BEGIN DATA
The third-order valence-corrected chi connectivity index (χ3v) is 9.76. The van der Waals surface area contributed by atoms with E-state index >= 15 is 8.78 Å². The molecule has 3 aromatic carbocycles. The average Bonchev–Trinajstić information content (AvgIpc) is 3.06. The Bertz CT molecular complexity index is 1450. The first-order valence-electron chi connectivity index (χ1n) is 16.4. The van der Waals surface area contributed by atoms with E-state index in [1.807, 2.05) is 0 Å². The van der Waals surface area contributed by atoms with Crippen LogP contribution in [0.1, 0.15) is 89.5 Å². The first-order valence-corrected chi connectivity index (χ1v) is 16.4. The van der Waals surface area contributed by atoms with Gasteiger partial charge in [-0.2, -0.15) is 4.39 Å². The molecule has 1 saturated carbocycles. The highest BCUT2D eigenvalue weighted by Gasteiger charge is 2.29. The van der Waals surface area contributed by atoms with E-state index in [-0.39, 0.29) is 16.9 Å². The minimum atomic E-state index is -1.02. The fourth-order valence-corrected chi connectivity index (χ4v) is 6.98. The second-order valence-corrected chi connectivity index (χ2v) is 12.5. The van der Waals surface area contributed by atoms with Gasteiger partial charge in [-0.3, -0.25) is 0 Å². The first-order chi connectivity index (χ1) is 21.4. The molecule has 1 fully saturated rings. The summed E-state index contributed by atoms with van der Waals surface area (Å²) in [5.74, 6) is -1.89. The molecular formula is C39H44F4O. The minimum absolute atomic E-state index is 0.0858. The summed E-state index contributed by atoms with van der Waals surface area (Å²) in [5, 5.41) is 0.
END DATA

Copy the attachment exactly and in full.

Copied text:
The third-order valence-corrected chi connectivity index (χ3v) is 9.76. The van der Waals surface area contributed by atoms with E-state index >= 15 is 8.78 Å². The molecule has 3 aromatic carbocycles. The average Bonchev–Trinajstić information content (AvgIpc) is 3.06. The Bertz CT molecular complexity index is 1450. The first-order valence-electron chi connectivity index (χ1n) is 16.4. The van der Waals surface area contributed by atoms with E-state index in [1.807, 2.05) is 0 Å². The van der Waals surface area contributed by atoms with Crippen LogP contribution in [0.1, 0.15) is 89.5 Å². The first-order valence-corrected chi connectivity index (χ1v) is 16.4. The van der Waals surface area contributed by atoms with Gasteiger partial charge in [-0.2, -0.15) is 4.39 Å². The molecule has 1 saturated carbocycles. The highest BCUT2D eigenvalue weighted by Gasteiger charge is 2.29. The van der Waals surface area contributed by atoms with E-state index in [-0.39, 0.29) is 16.9 Å². The minimum atomic E-state index is -1.02. The fourth-order valence-corrected chi connectivity index (χ4v) is 6.98. The second-order valence-corrected chi connectivity index (χ2v) is 12.5. The van der Waals surface area contributed by atoms with Gasteiger partial charge in [-0.3, -0.25) is 0 Å². The first-order chi connectivity index (χ1) is 21.4. The molecule has 1 fully saturated rings. The summed E-state index contributed by atoms with van der Waals surface area (Å²) in [5.74, 6) is -1.89. The molecular formula is C39H44F4O. The minimum absolute atomic E-state index is 0.0858. The summed E-state index contributed by atoms with van der Waals surface area (Å²) in [5, 5.41) is 0.